IMPROVEMENTS IN EARLY-DOWN DEFENSE
Last week, we documented the Patriots’ struggles on first and second down defensively, which was the main contributor to New England ranking 31st in DVOA through the first nine weeks.
Their early-down defense’s biggest weakness was that the Pats couldn’t stop perimeter runs, specifically outside zone, allowing a league-high 5.7 yards per rush.
Due to better scheme and execution, the Patriots, led by second-year linebacker Chase Winovich and rookie safety Kyle Dugger, set the edge better than they have all year.
The Ravens only averaged 4.1 yards per rush on their 18 outside rush attempts, which is well below their season average of 5.8 and the Pats’ league-worst average entering Week 10.
To combat the Ravens’ outside rushing attack, Belichick played with defensive backs as wide edges, and on the tight end side of the formation, they had a typical edge defender.
On the second play of Baltimore’s opening drive, we saw Belichick’s plan centered around specific roles for Dugger and Winovich take shape. The Ravens ran outside zone weak, away from the tight end, with a lead-blocker out of the backfield. Dugger steps up and blows up Ravens tight end Nick Boyle, forcing the runner back inside, where newcomer Carl Davis shows great lateral speed to run down the line and make the stop.
#GoPats Rookie SAF Kyle Dugger is positioned to be the cutback/boot player responsible for Lamar Jackson, yet he’s explosiveness enough to close on the RB running Outside Zone away and lay the wood. pic.twitter.com/jwwYAis449
— Brad Kelly (@BradKelly17) November 18, 2020
Although Dugger had a big hand in it, the defensive star of the game was Winovich, who tallied a career-high nine quarterback pressures, set the edge, and played 13 snaps off the line.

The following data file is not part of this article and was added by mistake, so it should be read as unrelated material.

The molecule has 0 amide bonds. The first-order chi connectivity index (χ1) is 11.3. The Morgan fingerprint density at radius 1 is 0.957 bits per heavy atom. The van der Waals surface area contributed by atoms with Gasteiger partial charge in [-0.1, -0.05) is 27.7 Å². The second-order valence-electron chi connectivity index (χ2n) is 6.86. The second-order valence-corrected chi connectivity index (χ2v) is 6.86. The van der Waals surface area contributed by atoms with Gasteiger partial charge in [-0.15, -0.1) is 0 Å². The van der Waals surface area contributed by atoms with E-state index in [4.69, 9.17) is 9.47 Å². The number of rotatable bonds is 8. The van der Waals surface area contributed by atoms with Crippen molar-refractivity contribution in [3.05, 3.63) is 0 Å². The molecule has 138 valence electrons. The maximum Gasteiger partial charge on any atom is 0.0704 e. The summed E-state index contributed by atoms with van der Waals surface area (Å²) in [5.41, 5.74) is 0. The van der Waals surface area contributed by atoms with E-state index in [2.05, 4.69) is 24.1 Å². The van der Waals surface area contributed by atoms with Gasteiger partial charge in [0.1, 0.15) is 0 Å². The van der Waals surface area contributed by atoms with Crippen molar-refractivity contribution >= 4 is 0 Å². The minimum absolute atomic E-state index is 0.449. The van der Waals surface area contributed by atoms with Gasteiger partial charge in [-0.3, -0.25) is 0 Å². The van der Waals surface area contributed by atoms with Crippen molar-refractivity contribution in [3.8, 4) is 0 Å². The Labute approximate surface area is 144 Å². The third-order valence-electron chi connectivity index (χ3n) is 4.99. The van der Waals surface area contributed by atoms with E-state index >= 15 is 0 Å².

Here, the Ravens ran outside zone with a fullback and tight end towards Winovich. Wino gets upfield to set the edge against fullback Patrick Ricard, slowing down and forcing the runner to cut inside of Ricard, and the backside pursuit gets there to limit Baltimore to a small gain.
Here’s another sign of improvement. In the loss to the 49ers, Winovich allowed Deebo Samuel to slide across the formation unimpeded into a motion screen, allowing a big gain.
Baltimore tried to leak the running back out the backside of the formation, but Winovich blew him up in the backfield, not allowing Dobbins to get into his route. With Dobbins out of the play, Lamar has to attempt a pass into a tight window that falls incomplete.
Winovich then expanded his early-down role by playing at inside linebacker for the first time in his career. In fact, it was his first time playing off the line since High School, according to him.
In this play, Winovich is playing a JACK linebacker role next to the MIKE. Baltimore runs outside zone once again, with John Simon and Jonathan Jones setting firm edges and Lawrence Guy holding up inside to prevent a cutback, allowing Winovich to flow without disruption to the ball.
With the Patriots holding Baltimore to -0.22 EPA per rush on early-downs, it got the Ravens into a more pass-heavy script and held them to 6-of-13 on third down.
The Ravens are typically a run-heavy operation, but they threw the ball 33 times compared to just 17 rush attempts on first and second down because the Pats shut down their running game.
Baltimore was effective with their early-down passes, but they did invite New England to put pass-rushing personnel on the field, which is where Winovich and rookie Josh Uche shine as edge rushers.
New England had a four-man front of Winovich and Uche as edge rushers, with Adam Butler and Deatrich Wise as inside rushers, easily their most talented pass-rushing group. With Baltimore in a five-man protection, Butler draws two blockers to create one-on-one’s for his teammates, and all three of them win on the rep. Uche uses an inside hesitation step to get right tackle D.J. Fluker leaning inside, then finishes with a swipe-rip move to turn the corner. Winovich comes with straight speed on the left tackle, Wise goes with a snatch move on the left guard, and the trio has a party at the quarterback.
Before the Ravens, the Patriots’ three opponents (Jets, Bills, 49ers) shredded New England’s early-down defense to the tune of 0.313 EPA per play, using outside zone runs as a foundation.
Belichick found a way to stop outside zone on Sunday night, and Baltimore’s 0.09 EPA per play on first and second down was a dramatic improvement for the Patriots defense.
Using their formula against the Ravens, the Pats found a way to play good team defense while executing within their limitations at a high level offensively, which could make them dangerous down the stretch.
If the rest of the league thought they were done with Belichick, don’t look now.